“Keeping an International Perspective While Living in
an Increasingly Secular Culture”
The signs were there, even before this pandemic. North American culture seems to be moving toward an increasingly secular worldview at breakneck speed. One particular moment when this sank in for me was the finding, by a large-scale Pew Research Institute survey, that the offspring of Boomers in the U.S. were only half as likely to attend church as when their Boomer parents were young. That is a dramatic change in just one generation. And this was before Covid started negatively impacting church attendance across the country.
Consider an illustration — from contemporary media — about how Americans are now living in a truly secular age. It comes from the HBO drama series “Silicon Valley.” One tech company employee explains to a co-worker why their company’s chief executive just “outed” another employee as a believer. “You can be openly polyamorous, and people here will call you brave. You can put microdoses of LSD in your cereal, and people will call you a pioneer. But the one thing you cannot be is a Christian.”
Admittedly there are days when I despair that the Body of Christ is at risk of becoming completely inconsequential, a relic of the past. But that was before I read an article in the most recent issue of the Fuller Seminary quarterly magazine. The title was The Strange New Habitat of the Global Church, and was written by Professor Veli-Matti Karkkainen, a Finnish (and Lutheran) member of the Fuller faculty. He shares, in this article, the latest information on the global Body of Christ.
As you probably already know, the epicenter of the universal church is definitely moving south. Well, the pace of that movement is only accelerating. Some details from this article:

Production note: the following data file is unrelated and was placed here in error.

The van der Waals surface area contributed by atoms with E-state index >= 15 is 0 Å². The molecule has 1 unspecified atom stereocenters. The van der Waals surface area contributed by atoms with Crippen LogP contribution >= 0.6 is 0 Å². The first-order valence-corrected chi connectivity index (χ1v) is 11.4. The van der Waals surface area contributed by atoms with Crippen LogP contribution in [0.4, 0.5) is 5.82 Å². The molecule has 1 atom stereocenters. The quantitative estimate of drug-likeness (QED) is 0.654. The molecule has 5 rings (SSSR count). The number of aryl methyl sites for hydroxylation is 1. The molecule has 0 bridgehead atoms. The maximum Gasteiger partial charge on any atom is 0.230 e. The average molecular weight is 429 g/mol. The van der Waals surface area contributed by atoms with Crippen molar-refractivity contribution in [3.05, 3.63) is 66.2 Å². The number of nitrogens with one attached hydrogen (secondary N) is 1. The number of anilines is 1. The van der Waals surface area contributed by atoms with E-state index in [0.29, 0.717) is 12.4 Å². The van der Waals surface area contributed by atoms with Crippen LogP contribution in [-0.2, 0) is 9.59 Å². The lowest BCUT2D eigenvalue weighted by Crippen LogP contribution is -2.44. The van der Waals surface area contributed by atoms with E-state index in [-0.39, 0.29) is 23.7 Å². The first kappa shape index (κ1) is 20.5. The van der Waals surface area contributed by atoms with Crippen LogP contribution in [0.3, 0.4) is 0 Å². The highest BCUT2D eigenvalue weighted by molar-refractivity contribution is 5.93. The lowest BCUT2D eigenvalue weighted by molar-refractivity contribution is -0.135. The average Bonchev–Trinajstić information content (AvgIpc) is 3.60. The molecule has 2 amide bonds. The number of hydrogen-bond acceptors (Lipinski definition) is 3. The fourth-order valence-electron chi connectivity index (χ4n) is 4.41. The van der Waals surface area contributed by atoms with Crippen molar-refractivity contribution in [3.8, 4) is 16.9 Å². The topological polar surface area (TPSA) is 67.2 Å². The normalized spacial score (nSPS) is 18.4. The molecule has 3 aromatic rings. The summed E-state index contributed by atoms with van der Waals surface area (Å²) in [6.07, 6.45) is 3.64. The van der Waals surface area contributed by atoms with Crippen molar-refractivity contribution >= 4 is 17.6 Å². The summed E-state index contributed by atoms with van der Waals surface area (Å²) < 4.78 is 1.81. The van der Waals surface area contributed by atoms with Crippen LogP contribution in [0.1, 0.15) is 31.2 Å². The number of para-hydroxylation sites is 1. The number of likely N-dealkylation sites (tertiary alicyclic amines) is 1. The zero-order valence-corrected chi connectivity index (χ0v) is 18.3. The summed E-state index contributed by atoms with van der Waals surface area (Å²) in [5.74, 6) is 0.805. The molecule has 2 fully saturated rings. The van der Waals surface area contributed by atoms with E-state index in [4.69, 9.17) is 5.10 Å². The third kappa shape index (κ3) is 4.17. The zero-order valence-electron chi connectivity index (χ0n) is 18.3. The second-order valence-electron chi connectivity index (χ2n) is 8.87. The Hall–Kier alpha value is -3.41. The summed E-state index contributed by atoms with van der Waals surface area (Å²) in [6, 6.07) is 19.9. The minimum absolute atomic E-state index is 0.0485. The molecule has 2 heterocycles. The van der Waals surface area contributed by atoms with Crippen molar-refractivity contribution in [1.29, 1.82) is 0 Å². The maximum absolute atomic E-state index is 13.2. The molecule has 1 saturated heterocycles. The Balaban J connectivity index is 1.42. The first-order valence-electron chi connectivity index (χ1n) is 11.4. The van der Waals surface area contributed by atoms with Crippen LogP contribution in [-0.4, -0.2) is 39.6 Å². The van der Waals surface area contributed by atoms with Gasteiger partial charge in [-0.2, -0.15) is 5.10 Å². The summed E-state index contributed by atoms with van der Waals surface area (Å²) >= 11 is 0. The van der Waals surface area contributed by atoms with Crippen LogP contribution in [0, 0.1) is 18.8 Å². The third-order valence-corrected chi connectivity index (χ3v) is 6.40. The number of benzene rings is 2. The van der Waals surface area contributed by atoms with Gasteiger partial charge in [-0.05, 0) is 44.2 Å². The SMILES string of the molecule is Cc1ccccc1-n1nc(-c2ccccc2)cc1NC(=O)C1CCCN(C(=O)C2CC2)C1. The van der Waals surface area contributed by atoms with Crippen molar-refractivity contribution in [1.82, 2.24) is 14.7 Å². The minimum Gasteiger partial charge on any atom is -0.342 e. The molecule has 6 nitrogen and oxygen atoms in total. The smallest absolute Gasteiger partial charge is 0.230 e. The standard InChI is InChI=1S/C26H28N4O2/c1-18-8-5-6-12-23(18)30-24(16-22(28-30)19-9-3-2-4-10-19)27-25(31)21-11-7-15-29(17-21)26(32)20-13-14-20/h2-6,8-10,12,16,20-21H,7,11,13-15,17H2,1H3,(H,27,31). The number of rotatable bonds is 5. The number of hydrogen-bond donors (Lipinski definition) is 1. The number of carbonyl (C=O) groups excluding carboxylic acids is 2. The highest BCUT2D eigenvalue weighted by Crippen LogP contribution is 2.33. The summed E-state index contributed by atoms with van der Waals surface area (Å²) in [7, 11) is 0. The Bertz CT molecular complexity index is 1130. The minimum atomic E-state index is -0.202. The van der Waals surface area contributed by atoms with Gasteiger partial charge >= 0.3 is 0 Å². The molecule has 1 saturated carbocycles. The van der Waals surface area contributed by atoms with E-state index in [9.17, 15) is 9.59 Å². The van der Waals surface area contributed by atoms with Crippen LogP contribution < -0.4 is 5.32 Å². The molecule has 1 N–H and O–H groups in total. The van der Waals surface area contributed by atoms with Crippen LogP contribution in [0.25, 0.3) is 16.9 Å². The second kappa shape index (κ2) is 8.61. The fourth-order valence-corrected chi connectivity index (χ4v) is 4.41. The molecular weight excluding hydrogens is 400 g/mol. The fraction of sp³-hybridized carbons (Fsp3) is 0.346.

a) The current number of Christians worldwide is 2.4 billion. (That’s with a “b.”)
b) The great majority of Christians now live in Africa, Asia and Latin America.
c) By 2050, only about one-fifth of Christians will be non-Hispanic whites. Karkkainen quotes a book from Oxford University Press, The Coming of Global Christianity: The Next Christendom. “Even now a typical contemporary Christian is a woman living in a village in Nigeria or in a Brazilian favela or a young, often poor, person anywhere in the megacities of the Global South.”
d) An interesting quote from Karkkainen himself: “With the shift of the majority of Christians to the Global South, with societies and cultures more traditional than those in Europe and North America, conservative and traditional mindsets will be strengthened globally even when theological liberalism and pluralism reign in Western academia.” (You might want to read that quote again.)
e) Of the over 200 million migrants in the world, about one-half are Christians, with the majority of them in the U.S. and Europe.
f) Among American ethnic group ministries it is Hispanic churches that are experiencing the greatest growth.
g) Black churches in the U.S. continue to grow.
h) From a global perspective, Karkkainen writes, “Secularism has not won the day. Over against the overwhelming majority of the world’s population self-identifying as adherents to a particular religion, only about 15% label themselves as religiously unaffiliated.” Fifteen percent. That is approximately one billion; compared with 2.4 billion Christ followers.
The practical implication of the above information is that foreign mission support by you and your congregation is as vital as ever. (Many of our Boomer Lutherans currently have significant disposable income and assets; most likely over and above what your congregations needs from them to “make ends meet.”) Also, here in the U.S. there might be incredible opportunities for your congregation to reach out, in particular, to the Hispanic population; either directly or by financially supporting effective Hispanic ministries.
So the Body of Christ is, even in this secular age, alive and well. So take heart! Millions of people around the world are still responding to the Gospel.